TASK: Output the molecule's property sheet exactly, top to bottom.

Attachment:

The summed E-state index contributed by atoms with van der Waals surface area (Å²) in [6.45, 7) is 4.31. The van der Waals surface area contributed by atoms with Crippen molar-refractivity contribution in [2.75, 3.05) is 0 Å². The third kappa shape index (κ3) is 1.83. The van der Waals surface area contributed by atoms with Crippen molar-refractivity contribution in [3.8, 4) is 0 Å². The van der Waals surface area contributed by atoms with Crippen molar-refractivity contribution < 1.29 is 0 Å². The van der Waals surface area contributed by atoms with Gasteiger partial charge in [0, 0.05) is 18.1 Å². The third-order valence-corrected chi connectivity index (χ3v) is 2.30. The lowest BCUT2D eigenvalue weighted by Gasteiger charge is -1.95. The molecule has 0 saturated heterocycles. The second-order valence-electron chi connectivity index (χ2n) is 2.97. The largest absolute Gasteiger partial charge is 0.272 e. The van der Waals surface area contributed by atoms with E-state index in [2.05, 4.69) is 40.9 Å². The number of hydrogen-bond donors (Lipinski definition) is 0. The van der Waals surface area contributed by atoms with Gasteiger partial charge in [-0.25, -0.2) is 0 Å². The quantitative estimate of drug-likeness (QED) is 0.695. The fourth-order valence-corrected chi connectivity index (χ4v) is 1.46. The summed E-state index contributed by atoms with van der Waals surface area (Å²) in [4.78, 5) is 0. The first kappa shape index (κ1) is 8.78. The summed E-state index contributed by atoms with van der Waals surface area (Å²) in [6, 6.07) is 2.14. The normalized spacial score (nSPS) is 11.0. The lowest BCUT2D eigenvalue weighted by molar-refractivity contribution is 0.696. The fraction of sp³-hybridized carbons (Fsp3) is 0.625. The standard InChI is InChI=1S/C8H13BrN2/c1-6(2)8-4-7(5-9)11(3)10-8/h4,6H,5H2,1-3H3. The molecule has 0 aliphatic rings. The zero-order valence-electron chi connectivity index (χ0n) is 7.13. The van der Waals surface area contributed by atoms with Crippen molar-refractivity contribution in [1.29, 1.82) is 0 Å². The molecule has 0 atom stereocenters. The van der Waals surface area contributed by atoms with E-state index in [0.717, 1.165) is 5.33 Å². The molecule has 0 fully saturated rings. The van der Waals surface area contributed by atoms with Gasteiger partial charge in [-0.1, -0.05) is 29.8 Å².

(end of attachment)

The summed E-state index contributed by atoms with van der Waals surface area (Å²) in [6.45, 7) is 4.31. The van der Waals surface area contributed by atoms with Crippen molar-refractivity contribution in [2.75, 3.05) is 0 Å². The third kappa shape index (κ3) is 1.83. The van der Waals surface area contributed by atoms with Crippen molar-refractivity contribution in [3.8, 4) is 0 Å². The van der Waals surface area contributed by atoms with Crippen molar-refractivity contribution < 1.29 is 0 Å². The van der Waals surface area contributed by atoms with Gasteiger partial charge in [0, 0.05) is 18.1 Å². The third-order valence-corrected chi connectivity index (χ3v) is 2.30. The lowest BCUT2D eigenvalue weighted by Gasteiger charge is -1.95. The molecule has 0 saturated heterocycles. The second-order valence-electron chi connectivity index (χ2n) is 2.97. The largest absolute Gasteiger partial charge is 0.272 e. The van der Waals surface area contributed by atoms with E-state index in [2.05, 4.69) is 40.9 Å². The number of hydrogen-bond donors (Lipinski definition) is 0. The van der Waals surface area contributed by atoms with Gasteiger partial charge in [-0.25, -0.2) is 0 Å². The quantitative estimate of drug-likeness (QED) is 0.695. The fourth-order valence-corrected chi connectivity index (χ4v) is 1.46. The summed E-state index contributed by atoms with van der Waals surface area (Å²) in [4.78, 5) is 0. The first kappa shape index (κ1) is 8.78. The summed E-state index contributed by atoms with van der Waals surface area (Å²) in [6, 6.07) is 2.14. The normalized spacial score (nSPS) is 11.0. The lowest BCUT2D eigenvalue weighted by molar-refractivity contribution is 0.696. The fraction of sp³-hybridized carbons (Fsp3) is 0.625. The standard InChI is InChI=1S/C8H13BrN2/c1-6(2)8-4-7(5-9)11(3)10-8/h4,6H,5H2,1-3H3. The molecule has 0 aliphatic rings. The zero-order valence-electron chi connectivity index (χ0n) is 7.13. The van der Waals surface area contributed by atoms with Crippen molar-refractivity contribution in [1.29, 1.82) is 0 Å². The molecule has 0 atom stereocenters. The van der Waals surface area contributed by atoms with E-state index in [0.717, 1.165) is 5.33 Å². The molecule has 0 fully saturated rings. The van der Waals surface area contributed by atoms with Gasteiger partial charge in [-0.1, -0.05) is 29.8 Å².